Appearing on Wednesday’s O’Reilly Factor on FNC, CBS 60 Minutes correspondent Steve Kroft discussed his campaign interviews with Barack Obama that have been spliced together to create a CBS News DVD, ‘Obama: All Access,’: "Well, they were dying to have somebody come out, especially '60 Minutes,' very early on to kind of explain their campaign...we developed a nice rapport."
Host Bill O’Reilly asked Kroft about the documentary: "...what does it say to people other than ‘go, go Obama?’" Kroft replied: "It's an historical document. And I think we'll probably sell a lot of copies to libraries and things like that. Maybe to some -- maybe to some Republican political consultants." O’Reilly followed up: "Is there cheerleading in it?" Kroft responded: "No, I don't think so. It's -- we've taken the interviews and it is a straight narrative of the campaign."
However, during the CBS News documentary aired on Sunday, December 28, 2008 and re-aired this Sunday, Kroft pulled out the pom-poms: "...on the campus of George Mason University in the Virginia suburbs, where Obama held his first campaign rally, just two weeks after establishing an exploratory presidential committee...It was our first exposure to what came to be known as 'Obama-mania.' You sensed immediately that something unusual was going on, something rarely seen in American politics... 5,000 students had turned out to see him...he urged his young audience to cast aside its cynicism of politics and engage the system, evoking the words of Martin Luther King."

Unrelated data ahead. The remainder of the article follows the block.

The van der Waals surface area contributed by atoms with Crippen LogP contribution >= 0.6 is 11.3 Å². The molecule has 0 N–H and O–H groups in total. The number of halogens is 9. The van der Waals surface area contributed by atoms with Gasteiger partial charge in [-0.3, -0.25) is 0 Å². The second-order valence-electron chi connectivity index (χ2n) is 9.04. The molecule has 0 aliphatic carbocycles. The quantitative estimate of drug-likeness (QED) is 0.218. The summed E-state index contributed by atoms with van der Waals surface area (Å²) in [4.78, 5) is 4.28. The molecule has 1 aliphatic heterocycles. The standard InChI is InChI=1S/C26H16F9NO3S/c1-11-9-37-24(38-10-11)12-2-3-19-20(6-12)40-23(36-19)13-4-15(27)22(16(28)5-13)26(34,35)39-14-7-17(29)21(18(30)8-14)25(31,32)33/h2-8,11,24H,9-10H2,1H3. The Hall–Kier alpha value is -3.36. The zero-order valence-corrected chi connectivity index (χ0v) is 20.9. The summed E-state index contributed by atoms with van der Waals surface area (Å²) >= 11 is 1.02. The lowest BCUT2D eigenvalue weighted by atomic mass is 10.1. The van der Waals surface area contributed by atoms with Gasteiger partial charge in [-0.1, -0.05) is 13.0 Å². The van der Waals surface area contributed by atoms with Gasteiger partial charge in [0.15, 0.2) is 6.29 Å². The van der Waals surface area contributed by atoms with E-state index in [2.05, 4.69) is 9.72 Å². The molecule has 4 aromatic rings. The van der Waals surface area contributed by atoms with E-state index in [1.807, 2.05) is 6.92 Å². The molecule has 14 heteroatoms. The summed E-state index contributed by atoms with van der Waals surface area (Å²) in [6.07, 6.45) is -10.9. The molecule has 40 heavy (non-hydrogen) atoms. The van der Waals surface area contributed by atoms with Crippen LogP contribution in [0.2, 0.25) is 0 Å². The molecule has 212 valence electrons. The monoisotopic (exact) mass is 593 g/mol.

Her husband may finally be facing scrutiny, but the media still faint for Michelle.
“Pep rally.” “Rock show.” “Church service.” These were the words a Washington Post staff writer used to describe a brief appearance by the first lady at a government agency on Wednesday. It’s part of the ongoing drumbeat of press adulation for all things Obama.
On Feb. 5, Richard Leiby penned a glowing narrative of Michelle Obama’s political stop at the Department of Housing and Urban Development headquarters in Washington, D.C. to promote her husband’s economic plan. The Obamas may be all about “change,” but the entrenched bureaucracy sure seems to love them.
The crowd of government workers, which Leiby said had waited in line for hours, “raised their cameras aloft to capture her…the most famous woman in the world.” Leiby didn’t say whether he was troubled that the waiting, the “wild adulation” and the shouts of “We love you!” occurred during taxpayer-funded work hours.
“Dressed in a satiny purple blouse, gray jacket and skirt, Mrs. Obama only talked for about eight minutes but spent as much time wading into the crowd as the outro music blared: ‘Ain't No Stopping Us Now.’”